21 June 2002


The Food Pavilion

THE ultimate showcase for the best of British food and drink – thats the claim for the Food Pavilion near the heart of the Royal Show. With a huge selection of specialities available, it is the RASE equivalent of paradise for food enthusiasts, and the local, regional and national foods are not just for show – many of them can also be sampled.

Many of the leading companies involved in food processing and marketing are at the show. The list covers specialist companies producing local delicacies as well as leading national supermarket companies such as Marks & Spencer, Sainsbury, Tesco and Waitrose, which all have close links with British-produced quality foods.

The Pavilion houses the Cookery Demonstration Theatre, which will provide a running programme of demonstrations designed to suit all levels of cooking experience and ability.

Visitors can watch top professional chefs in action as they demonstrate their skills by using top-quality British ingredients to produce mouth-watering meals.

The Heart of England Food and Drink Experience will tingle the taste buds and bring the regions foods to life. It gives visitors the chance to sample a selection of specialities including apple juice, wine and beer as well as cheeses, meats, gingerbread and paté from the countrys only organic paté company. The free "Food Creche" means you can shop and then collect later. This new feature at the show is managed by Heart of England Fine Foods on behalf of Advantage West Midlands.

Country kitchen

THE new Country Kitchen exhibit has been housed in the Oak Pavilion, one of the Royal Shows most impressive buildings, and it has been equipped by Aga, Crick House Interiors, Watts & Wright and Neff to display a range of top quality kitchens, furniture and appliances.

The Country Kitchen, located at grid ref E13, is at the centre of a food-based feature that covers not only the kitchen and culinary skills, but also the do-it-yourself approach to growing herbs and vegetables plus keeping domestic poultry for meat and fresh eggs. There is also additional information and advice on growing vegetables for the kitchen from two highly experienced gardeners, David Beaumont, who runs the world famous Hatfield House gardens, and Jim Pearce, who has many years of gardening experience to call on. They will be ready to share their knowledge with visitors to the 3 acres of gardens surrounding the Flower Show marquee at grid ref E16.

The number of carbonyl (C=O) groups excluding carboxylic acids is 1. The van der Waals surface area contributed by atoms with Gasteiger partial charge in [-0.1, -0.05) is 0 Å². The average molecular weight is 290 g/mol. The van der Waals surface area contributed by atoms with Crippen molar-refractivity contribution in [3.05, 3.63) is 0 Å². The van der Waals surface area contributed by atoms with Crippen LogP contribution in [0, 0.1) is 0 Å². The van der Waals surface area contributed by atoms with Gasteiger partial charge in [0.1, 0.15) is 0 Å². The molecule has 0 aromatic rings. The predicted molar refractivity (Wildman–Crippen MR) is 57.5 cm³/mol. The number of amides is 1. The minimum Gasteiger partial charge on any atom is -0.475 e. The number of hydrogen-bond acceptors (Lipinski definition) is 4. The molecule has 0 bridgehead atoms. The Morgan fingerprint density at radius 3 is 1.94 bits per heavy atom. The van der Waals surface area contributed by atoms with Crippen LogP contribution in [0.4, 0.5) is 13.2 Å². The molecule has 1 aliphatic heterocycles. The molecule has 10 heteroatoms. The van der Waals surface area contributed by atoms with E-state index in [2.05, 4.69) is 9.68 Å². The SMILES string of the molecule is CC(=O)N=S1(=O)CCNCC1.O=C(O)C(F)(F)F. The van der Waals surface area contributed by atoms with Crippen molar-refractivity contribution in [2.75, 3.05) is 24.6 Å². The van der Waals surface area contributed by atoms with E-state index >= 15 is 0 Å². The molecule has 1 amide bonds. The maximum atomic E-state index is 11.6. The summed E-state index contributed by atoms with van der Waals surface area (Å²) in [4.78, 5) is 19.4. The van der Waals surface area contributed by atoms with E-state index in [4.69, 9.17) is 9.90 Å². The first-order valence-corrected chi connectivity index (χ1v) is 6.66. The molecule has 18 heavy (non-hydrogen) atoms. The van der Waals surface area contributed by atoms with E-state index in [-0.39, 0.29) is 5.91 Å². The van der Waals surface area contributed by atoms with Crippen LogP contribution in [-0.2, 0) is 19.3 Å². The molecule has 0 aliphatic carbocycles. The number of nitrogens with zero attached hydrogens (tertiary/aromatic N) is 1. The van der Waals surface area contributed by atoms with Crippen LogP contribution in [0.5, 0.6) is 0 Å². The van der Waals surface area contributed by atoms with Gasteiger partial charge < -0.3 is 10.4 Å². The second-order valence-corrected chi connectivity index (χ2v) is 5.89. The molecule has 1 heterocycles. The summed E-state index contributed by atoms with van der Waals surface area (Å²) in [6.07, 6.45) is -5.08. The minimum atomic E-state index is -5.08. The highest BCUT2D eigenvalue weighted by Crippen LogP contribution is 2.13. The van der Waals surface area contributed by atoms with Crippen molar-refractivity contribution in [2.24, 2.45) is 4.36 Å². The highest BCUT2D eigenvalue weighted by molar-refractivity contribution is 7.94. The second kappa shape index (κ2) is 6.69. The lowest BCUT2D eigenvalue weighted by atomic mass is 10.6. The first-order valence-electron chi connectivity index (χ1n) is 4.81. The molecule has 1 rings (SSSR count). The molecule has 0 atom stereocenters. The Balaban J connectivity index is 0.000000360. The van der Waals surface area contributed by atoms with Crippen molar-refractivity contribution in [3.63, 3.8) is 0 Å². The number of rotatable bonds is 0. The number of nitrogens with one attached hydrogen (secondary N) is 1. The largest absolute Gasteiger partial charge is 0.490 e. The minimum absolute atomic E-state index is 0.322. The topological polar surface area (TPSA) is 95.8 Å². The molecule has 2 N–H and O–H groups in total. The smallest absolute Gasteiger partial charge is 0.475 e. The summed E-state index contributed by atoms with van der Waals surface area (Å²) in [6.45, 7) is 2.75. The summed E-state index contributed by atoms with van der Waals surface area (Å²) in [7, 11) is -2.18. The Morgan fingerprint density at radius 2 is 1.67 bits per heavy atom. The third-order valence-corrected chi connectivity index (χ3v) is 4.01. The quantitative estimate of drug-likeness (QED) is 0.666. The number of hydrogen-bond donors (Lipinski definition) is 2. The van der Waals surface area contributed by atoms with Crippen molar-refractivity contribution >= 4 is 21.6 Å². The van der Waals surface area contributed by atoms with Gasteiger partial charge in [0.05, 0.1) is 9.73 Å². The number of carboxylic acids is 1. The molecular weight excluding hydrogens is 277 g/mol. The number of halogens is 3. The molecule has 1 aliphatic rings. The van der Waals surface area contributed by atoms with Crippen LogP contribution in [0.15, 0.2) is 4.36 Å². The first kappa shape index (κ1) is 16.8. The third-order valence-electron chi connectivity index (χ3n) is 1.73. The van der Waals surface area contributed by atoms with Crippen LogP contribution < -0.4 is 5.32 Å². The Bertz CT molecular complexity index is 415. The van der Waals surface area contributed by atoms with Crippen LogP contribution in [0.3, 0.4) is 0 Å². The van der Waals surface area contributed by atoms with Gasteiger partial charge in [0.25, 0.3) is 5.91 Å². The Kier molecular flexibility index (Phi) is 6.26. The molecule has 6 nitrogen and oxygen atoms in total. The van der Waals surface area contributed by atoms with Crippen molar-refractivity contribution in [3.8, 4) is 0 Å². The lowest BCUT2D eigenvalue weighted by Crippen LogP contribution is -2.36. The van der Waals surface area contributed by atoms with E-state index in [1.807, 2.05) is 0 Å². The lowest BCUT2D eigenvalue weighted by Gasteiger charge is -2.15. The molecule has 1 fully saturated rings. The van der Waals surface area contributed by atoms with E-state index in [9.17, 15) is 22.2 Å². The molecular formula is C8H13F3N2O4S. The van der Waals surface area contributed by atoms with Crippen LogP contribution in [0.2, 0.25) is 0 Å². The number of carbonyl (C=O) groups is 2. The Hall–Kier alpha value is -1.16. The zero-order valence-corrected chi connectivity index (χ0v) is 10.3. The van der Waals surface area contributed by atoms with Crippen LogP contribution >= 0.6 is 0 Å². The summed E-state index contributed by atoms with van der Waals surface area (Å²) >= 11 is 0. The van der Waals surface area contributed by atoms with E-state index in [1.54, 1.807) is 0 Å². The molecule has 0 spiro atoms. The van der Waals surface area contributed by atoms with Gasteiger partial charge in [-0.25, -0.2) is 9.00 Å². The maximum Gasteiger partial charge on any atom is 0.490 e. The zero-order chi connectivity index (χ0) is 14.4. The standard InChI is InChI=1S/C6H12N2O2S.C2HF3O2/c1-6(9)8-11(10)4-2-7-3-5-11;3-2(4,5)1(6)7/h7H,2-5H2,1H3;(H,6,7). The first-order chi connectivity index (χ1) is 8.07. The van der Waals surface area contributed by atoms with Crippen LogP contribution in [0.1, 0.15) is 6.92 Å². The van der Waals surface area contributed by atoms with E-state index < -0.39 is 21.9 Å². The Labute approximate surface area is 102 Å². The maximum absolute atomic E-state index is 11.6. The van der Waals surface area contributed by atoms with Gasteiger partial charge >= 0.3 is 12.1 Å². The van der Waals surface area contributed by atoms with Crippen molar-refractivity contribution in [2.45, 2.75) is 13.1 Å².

Livestock Interpretation Centre

THIS is another of the new features introduced at this years Royal Show, and the aim is to show the range of products and industries that rely on livestock breeding and production. They range from meat and dairy products to leather and wool for carpets and clothing, and the displays are interactive to allow visitors to select the type of information that interests them.

The main display covers information about the statistics and life cycle of various farm animals, together with examples of the products from each. Products on display include floor rugs from longhorn hides, leather from pigs, long wool from Wensleydale fleeces and – a relatively new idea in this country – house insulation material made of wool.

Another main area in the display unravels what, for many of us, are the mysteries of livestock judging. There are leaflets and other explanatory material to explain the finer points the judges are looking for when they select the winning animals, and why these show points are important. The livestock specialists manning the centre (grid ref N20) will be available to answer visitors questions on the displays.

The links between livestock and food quality is also explored in the RASE Livestock Quality Production exhibit at grid ref T20. The exhibit shows aspects of current research aimed at ensuring that meat and dairy products meet exacting safety standards and are of the highest quality in terms of taste, texture and shelf life. Some of the research featured in the exhibit also concentrates on developing livestock production systems that are environmentally friendly and also sustainable in environmental terms.

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